Pulani Ki? – UYAHF launches a new contraception promotion campaign
The campaign code named Pulani Ki? literally translated as ‘What’s your plan?” was launched in Kasangati play grounds and it is aimed at creating awareness about various contraception methods and to create a platform for young people, service providers and policy makers to deliberate on challenges as well as mechanisms for enhancing access to contraceptives to those who need it.
The campaign borne out of the realisation that lack of awareness about contraception was a major contributor to the high levels of teenage pregnancy, unsafe abortions and maternal mortality observed in the country. This is despite the availability of effective and safe means of avoiding unwanted pregnancies. Thus, the campaign focuses on disseminating information about the available methods and creating a platform for young people, health workers, parents, teachers and activists to interface and dialogue about the methods.
The campaign utilises a mix of community mobilisation strategies to improve community engagement. These include using social media including twitter, Facebook and WhatsApp. The campaign is promoted under the hashtag #PulaniKi? on twitter and Facebook. Other strategies included; using a community mobilisation truck and door to door condom ‘vending’.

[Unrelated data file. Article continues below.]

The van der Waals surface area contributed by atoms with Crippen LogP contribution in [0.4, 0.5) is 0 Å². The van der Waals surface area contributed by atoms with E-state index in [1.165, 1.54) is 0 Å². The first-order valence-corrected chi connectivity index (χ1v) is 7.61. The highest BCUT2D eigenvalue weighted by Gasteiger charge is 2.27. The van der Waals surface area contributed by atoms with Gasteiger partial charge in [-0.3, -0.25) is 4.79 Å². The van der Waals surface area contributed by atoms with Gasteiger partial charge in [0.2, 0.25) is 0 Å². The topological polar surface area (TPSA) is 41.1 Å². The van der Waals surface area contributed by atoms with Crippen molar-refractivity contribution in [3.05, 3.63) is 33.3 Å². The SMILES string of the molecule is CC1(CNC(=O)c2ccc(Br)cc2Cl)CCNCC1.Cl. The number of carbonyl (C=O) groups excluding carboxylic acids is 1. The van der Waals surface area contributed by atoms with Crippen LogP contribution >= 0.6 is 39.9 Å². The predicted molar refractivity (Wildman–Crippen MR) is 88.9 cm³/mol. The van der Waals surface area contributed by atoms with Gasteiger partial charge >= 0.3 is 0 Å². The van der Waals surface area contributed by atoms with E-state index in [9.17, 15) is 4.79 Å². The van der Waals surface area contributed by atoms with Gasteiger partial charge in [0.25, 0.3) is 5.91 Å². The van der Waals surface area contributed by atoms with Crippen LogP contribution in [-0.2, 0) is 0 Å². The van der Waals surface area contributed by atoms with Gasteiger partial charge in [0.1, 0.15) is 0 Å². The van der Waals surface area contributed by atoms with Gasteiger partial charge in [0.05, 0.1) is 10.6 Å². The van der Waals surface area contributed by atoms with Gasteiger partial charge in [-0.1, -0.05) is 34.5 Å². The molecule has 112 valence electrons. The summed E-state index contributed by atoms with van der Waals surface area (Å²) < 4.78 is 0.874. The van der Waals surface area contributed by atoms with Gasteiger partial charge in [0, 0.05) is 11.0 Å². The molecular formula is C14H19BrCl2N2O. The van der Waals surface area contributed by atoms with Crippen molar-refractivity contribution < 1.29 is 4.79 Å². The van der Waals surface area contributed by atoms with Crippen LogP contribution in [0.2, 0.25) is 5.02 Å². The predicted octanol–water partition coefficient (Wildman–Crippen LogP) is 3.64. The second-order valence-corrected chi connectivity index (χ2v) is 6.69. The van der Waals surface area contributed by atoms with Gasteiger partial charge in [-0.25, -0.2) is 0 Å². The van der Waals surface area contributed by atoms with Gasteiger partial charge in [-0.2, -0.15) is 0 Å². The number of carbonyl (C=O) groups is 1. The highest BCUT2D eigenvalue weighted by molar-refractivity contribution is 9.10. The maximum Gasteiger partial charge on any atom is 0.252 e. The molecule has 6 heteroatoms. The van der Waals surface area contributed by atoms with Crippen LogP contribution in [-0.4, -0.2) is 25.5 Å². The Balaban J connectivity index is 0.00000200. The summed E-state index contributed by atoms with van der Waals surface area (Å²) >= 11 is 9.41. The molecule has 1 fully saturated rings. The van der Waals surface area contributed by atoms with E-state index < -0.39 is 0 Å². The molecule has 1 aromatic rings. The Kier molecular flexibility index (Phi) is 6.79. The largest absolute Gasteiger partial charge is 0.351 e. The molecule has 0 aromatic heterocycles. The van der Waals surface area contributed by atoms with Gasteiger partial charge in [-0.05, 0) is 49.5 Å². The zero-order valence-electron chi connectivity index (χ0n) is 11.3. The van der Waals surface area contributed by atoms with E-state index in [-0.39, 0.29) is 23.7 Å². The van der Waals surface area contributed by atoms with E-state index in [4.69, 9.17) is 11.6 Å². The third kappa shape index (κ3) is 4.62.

The launch of the campaign attracted various youth-led and youth serving organisations including; Naguru teenage centre, Public health Ambassadors Uganda, Youth Equality Centre, and Uganda Cares.
Sr. Catherine from Komamboga Health Centre held numerous education sessions on how to use various contraceptive methods. Sessions were attended by men, young people, women and gave participants opportunity to pose questions to the health workers. Several myths about the methods were discussed and some included; the belief that female condoms cause heat during intercourse, the condom getting stuck into the female reproductive organ and that contraceptive pills caused adverse health effects.
Sr. Catherine informed participants that much as pills may have effects on health, they are mild, rare and also manageable. The various methods included; the use of pills, using the male condom and using the female latex condom. This gave an opportunity for participants to ask questions. She encouraged participants to consistently use their preferred choice of contraception to improve efficacy. UYAHF is keen to engage care providers grassroots including both private and public.
Other activities at the launch event included; blood donation, voluntary HIV counselling and testing, education of menstrual hygiene management, education on signs and symptoms of STDs, testing for STDS including syphilis and HIV, prevention of STDs as well as condom distribution.